The Doctor’s Advocate | Second Quarter 2017
Opioids play an important role in pain management—both in acute and chronic settings. Prescribing safely is a laudable goal for healthcare providers, especially considering that 60 percent of Americans over age 65 seek relief from persistent pain. However, the dramatic increase in opioid use over the past few decades has resulted in an opioid-related epidemic of addiction and death. There has also been substantial misuse of opioids obtained by diversion—that is, by a person for whom they were not prescribed.
Consider these facts:
Poor patient outcomes related to opioids are a common cause of litigation. The Doctors Company studied 272 claims that closed between 2007 and 2015 in which opioids resulted in patient harm. Contributing factors included:
Prescription opioids (mu receptor agonists) are no less addictive than heroin, and the increase in prescription opioids fuels illicit drug use. The dramatic increase in heroin addiction and related deaths has accelerated as a result of the low street price of heroin, compared to the relatively high cost of Percocet (New York Times, June 14, 2016).
While physicians prescribe many medications with high risk/benefit ratios and a narrow therapeutic window, the high opioid complication rate is unique—largely because opioids induce euphoria, have a high potential for addiction, and have a therapeutic endpoint (i.e., suppression of pain) that is subjective. Healthcare providers must work to prevent opioid misuse and addiction while protecting the well-being of patients experiencing the devastating effects of acute or chronic pain.
In March 2016, the Centers for Disease Control and Prevention (CDC) published guidelines for prescribing opioids for chronic, noncancerous pain. The following is a distillation of these guidelines, with recommendations from other sources:
Many state medical boards across the country require documentation of the following when prescribing opioids:
In summary, it is possible to prescribe opioids responsibly and safely for patients with chronic pain who do not obtain sufficient relief and reasonable function with nonopioid treatment. However, to do so, it is necessary to have adequate knowledge of the pharmacology of opioids, risk factors, and side effects. Safe opioid prescribing requires thorough patient evaluation, attention to detail, and familiarity with guidelines and regulations.
Dowell D, Haegerich TM, Chou R. CDC guideline for prescribing opioids for chronic pain—United States. JAMA. 2016;315(15):1624-1645.
Frieden TR, Houry D. Reducing the risks of relief—the CDC’s opioid prescribing guideline. N Engl J Med. 2016 Apr 21;374(16):1501.
Extended release/long acting opioids: achieving safe use while improving patient care. (CO*RE Collaboration for REMS Education 2013.)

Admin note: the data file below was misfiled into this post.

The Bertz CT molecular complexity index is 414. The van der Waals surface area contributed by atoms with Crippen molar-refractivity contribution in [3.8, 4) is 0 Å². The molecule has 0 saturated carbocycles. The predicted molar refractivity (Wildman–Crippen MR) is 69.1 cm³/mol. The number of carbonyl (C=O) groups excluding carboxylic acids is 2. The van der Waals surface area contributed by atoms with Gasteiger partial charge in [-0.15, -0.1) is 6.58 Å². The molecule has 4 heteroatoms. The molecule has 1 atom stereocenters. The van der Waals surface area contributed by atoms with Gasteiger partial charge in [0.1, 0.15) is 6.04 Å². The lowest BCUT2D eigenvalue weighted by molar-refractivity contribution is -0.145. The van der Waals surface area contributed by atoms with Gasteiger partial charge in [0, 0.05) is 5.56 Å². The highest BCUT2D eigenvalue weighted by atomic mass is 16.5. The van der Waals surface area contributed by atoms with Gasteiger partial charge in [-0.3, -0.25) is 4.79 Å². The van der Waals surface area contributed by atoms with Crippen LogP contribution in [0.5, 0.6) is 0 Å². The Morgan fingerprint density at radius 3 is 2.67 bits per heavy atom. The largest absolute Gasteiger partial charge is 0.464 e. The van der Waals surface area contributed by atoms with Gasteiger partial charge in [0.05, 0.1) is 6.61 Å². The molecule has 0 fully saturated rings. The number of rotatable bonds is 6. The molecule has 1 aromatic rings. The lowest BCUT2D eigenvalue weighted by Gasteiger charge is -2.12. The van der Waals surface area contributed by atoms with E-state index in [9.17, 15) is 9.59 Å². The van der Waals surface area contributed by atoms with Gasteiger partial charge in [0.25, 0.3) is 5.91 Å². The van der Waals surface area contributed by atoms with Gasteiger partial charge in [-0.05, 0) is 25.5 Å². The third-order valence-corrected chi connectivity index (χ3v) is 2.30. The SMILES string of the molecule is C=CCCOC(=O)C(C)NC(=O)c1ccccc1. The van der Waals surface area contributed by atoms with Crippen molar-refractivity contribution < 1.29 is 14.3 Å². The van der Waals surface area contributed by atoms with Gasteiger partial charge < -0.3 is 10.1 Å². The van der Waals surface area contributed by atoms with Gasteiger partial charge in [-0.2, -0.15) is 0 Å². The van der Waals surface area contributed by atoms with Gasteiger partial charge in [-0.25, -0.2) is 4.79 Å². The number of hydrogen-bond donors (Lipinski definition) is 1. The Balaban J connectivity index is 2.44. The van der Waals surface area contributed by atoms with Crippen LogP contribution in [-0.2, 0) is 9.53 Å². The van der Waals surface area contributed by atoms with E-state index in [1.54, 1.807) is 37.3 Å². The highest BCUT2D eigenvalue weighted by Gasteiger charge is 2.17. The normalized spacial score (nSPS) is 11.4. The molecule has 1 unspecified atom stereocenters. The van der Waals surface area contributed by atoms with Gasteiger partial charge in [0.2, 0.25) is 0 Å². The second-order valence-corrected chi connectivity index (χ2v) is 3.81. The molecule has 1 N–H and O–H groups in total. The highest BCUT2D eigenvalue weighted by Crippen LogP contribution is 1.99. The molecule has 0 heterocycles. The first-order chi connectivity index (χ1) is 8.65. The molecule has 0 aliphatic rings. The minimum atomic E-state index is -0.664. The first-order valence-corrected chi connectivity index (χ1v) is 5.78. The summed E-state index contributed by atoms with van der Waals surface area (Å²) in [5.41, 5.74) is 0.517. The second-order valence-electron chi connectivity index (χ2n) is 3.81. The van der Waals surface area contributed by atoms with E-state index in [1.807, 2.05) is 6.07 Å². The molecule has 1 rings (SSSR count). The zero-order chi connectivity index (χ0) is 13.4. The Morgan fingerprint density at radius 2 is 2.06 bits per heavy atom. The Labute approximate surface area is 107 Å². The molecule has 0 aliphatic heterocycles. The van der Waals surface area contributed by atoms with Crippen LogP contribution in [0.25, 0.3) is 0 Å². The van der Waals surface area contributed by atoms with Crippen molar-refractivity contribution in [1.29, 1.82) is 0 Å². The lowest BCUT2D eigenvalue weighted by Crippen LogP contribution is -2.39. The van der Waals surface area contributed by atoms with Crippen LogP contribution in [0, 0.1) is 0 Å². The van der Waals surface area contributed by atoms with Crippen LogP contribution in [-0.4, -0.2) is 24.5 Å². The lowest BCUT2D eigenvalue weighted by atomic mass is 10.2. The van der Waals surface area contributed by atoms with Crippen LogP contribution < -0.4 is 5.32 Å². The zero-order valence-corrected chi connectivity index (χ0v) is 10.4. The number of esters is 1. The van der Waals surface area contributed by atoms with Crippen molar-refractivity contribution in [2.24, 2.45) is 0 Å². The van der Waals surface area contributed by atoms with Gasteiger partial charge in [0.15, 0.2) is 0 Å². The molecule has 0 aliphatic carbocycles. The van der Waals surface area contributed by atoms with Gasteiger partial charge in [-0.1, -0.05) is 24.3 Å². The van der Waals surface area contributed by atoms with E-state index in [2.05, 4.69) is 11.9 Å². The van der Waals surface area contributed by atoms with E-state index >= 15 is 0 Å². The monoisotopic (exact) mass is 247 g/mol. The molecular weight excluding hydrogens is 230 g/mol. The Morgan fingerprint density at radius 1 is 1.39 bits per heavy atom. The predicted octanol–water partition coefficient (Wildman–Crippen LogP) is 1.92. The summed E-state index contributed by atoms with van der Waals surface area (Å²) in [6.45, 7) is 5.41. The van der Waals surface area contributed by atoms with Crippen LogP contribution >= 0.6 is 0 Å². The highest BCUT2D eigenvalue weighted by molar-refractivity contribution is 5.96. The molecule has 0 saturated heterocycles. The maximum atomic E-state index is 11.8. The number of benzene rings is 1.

Interagency guideline on prescribing opioids for pain. Olympia, WA: Washington State Agency Medical Directors’ Group; 3rd Edition. 2015. www.agencymeddirectors.wa.gov/Files/2015AMDGOpioidGuideline.pdf/Files/2015AMDGOpioidGuideline.pdf.
Pevoznik T. The heart of safety. Paper presented at: 18th Annual NPSF Patient Safety Congress; May 23–25, 2016; Scottsdale, AZ.
Califf RM, Woodcock J, Ostroff S. A proactive response to prescription opioid abuse. N Engl J Med. 2016 Apr 14;374(15).
Renthal W. Seeking balance between pain relief and safety: CDC issues new opioid-prescribing guidelines. JAMA Neurol. 2016;73(5):513-514.
Vestal C. States require opioid prescribers to check for “doctor shopping.” Stateline. Pew Charitable Trusts. May 9, 2016. www.pewtrusts.org/en/research-and-analysis/blogs/stateline/2016/05/09/states-require-opioid-prescribers-to-check-for-doctor-shopping.
Kennedy-Hendricks A, Gielen A, McDonald E, McGinty EE, Shields W, Barry CL. Medical sharing, storage, and disposal practices for opioid medications among US adults. JAMA Intern Med. 2016;176(7):1027-1029.
Ray WA, Chung CP, Murray KT, et al. Prescription of long-acting opioids and mortality in patients with chronic noncancer pain. JAMA. 2016;315(22):2415-2423.
The Doctor’s Advocate is published by The Doctors Company to advise and inform its members about loss prevention and insurance issues.
The guidelines suggested in this newsletter are not rules, do not constitute legal advice, and do not ensure a successful outcome. They attempt to define principles of practice for providing appropriate care. The principles are not inclusive of all proper methods of care nor exclusive of other methods reasonably directed at obtaining the same results.
The ultimate decision regarding the appropriateness of any treatment must be made by each healthcare provider considering the circumstances of the individual situation and in accordance with the laws of the jurisdiction in which the care is rendered.
The Doctor’s Advocate is published quarterly by Corporate Communications, The Doctors Company. Letters and articles, to be edited and published at the editor’s discretion, are welcome. The views expressed are those of the letter writer and do not necessarily reflect the opinion or official policy of The Doctors Company. Please sign your letters, and address them to the editor.
Second Quarter 2017
From the Chairman
2017 Member Dividend Announced
Prescribing Opioids Safely
An Ounce of Prevention
The Doctors Company Introduces a New CME Series
Government Relations Report
Federal Medical Liability Reform: A Historical Perspective
The Doctors Company Foundation Changes Leadership
Innovations in Patient Safety
Data-Driven Insights: Fear to Act in Obstetrics